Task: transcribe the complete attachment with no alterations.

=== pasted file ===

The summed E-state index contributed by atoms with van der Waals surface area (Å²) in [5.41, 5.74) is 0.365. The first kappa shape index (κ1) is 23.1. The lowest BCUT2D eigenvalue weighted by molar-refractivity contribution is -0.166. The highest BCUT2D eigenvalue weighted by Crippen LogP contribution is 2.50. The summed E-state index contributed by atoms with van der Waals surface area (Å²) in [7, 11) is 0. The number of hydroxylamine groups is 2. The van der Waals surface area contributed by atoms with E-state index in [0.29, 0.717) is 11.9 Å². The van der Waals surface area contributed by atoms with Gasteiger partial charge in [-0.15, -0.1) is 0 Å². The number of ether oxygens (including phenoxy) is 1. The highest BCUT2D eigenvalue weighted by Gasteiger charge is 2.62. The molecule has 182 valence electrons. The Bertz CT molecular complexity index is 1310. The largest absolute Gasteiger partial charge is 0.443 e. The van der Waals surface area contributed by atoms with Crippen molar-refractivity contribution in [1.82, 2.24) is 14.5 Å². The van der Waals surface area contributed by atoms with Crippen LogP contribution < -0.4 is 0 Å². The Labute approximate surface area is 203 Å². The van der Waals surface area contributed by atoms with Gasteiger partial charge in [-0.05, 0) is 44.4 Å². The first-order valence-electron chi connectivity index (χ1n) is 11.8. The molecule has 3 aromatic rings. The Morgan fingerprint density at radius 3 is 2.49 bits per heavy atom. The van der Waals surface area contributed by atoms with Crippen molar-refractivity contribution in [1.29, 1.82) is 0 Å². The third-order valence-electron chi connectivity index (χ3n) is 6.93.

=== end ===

The summed E-state index contributed by atoms with van der Waals surface area (Å²) in [5.41, 5.74) is 0.365. The first kappa shape index (κ1) is 23.1. The lowest BCUT2D eigenvalue weighted by molar-refractivity contribution is -0.166. The highest BCUT2D eigenvalue weighted by Crippen LogP contribution is 2.50. The summed E-state index contributed by atoms with van der Waals surface area (Å²) in [7, 11) is 0. The number of hydroxylamine groups is 2. The van der Waals surface area contributed by atoms with E-state index in [0.29, 0.717) is 11.9 Å². The van der Waals surface area contributed by atoms with Gasteiger partial charge in [-0.15, -0.1) is 0 Å². The number of ether oxygens (including phenoxy) is 1. The highest BCUT2D eigenvalue weighted by Gasteiger charge is 2.62. The molecule has 182 valence electrons. The Bertz CT molecular complexity index is 1310. The largest absolute Gasteiger partial charge is 0.443 e. The van der Waals surface area contributed by atoms with Crippen molar-refractivity contribution in [1.82, 2.24) is 14.5 Å². The van der Waals surface area contributed by atoms with Crippen LogP contribution < -0.4 is 0 Å². The Labute approximate surface area is 203 Å². The van der Waals surface area contributed by atoms with Gasteiger partial charge in [-0.05, 0) is 44.4 Å². The first-order valence-electron chi connectivity index (χ1n) is 11.8. The molecule has 3 aromatic rings. The Morgan fingerprint density at radius 3 is 2.49 bits per heavy atom. The van der Waals surface area contributed by atoms with Crippen molar-refractivity contribution in [1.29, 1.82) is 0 Å². The third-order valence-electron chi connectivity index (χ3n) is 6.93.